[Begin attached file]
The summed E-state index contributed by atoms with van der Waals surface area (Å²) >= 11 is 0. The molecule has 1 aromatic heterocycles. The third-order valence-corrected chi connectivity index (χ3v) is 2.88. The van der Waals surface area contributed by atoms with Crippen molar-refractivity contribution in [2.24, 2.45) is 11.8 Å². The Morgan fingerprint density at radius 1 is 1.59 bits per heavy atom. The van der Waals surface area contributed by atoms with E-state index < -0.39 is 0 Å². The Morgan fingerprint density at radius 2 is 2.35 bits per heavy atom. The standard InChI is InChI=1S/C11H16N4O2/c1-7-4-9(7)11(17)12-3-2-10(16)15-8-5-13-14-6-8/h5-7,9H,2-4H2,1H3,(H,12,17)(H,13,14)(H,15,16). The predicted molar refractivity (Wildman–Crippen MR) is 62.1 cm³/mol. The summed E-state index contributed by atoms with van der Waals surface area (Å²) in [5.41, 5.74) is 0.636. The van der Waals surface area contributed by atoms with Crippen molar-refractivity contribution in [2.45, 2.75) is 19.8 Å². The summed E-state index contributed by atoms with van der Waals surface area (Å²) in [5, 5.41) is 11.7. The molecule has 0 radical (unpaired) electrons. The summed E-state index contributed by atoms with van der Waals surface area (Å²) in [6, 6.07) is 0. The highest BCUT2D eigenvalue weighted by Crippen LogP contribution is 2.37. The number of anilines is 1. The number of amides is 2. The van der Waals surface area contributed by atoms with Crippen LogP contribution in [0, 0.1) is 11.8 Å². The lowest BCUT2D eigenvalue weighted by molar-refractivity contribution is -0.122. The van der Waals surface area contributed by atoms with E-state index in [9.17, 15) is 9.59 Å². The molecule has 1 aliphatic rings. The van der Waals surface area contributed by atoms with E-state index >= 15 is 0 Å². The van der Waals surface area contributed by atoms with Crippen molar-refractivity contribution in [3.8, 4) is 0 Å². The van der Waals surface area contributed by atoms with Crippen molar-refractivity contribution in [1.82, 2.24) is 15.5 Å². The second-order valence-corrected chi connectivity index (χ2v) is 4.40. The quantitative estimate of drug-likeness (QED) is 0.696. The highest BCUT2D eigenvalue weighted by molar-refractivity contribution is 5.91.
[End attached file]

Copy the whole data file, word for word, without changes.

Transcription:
The summed E-state index contributed by atoms with van der Waals surface area (Å²) >= 11 is 0. The molecule has 1 aromatic heterocycles. The third-order valence-corrected chi connectivity index (χ3v) is 2.88. The van der Waals surface area contributed by atoms with Crippen molar-refractivity contribution in [2.24, 2.45) is 11.8 Å². The Morgan fingerprint density at radius 1 is 1.59 bits per heavy atom. The van der Waals surface area contributed by atoms with E-state index < -0.39 is 0 Å². The Morgan fingerprint density at radius 2 is 2.35 bits per heavy atom. The standard InChI is InChI=1S/C11H16N4O2/c1-7-4-9(7)11(17)12-3-2-10(16)15-8-5-13-14-6-8/h5-7,9H,2-4H2,1H3,(H,12,17)(H,13,14)(H,15,16). The predicted molar refractivity (Wildman–Crippen MR) is 62.1 cm³/mol. The summed E-state index contributed by atoms with van der Waals surface area (Å²) in [5.41, 5.74) is 0.636. The van der Waals surface area contributed by atoms with Crippen molar-refractivity contribution in [2.45, 2.75) is 19.8 Å². The summed E-state index contributed by atoms with van der Waals surface area (Å²) in [5, 5.41) is 11.7. The molecule has 0 radical (unpaired) electrons. The summed E-state index contributed by atoms with van der Waals surface area (Å²) in [6, 6.07) is 0. The highest BCUT2D eigenvalue weighted by Crippen LogP contribution is 2.37. The number of anilines is 1. The number of amides is 2. The van der Waals surface area contributed by atoms with Crippen LogP contribution in [0, 0.1) is 11.8 Å². The lowest BCUT2D eigenvalue weighted by molar-refractivity contribution is -0.122. The van der Waals surface area contributed by atoms with E-state index in [9.17, 15) is 9.59 Å². The molecule has 1 aliphatic rings. The van der Waals surface area contributed by atoms with E-state index >= 15 is 0 Å². The van der Waals surface area contributed by atoms with Crippen molar-refractivity contribution in [3.8, 4) is 0 Å². The van der Waals surface area contributed by atoms with Crippen molar-refractivity contribution in [1.82, 2.24) is 15.5 Å². The second-order valence-corrected chi connectivity index (χ2v) is 4.40. The quantitative estimate of drug-likeness (QED) is 0.696. The highest BCUT2D eigenvalue weighted by molar-refractivity contribution is 5.91.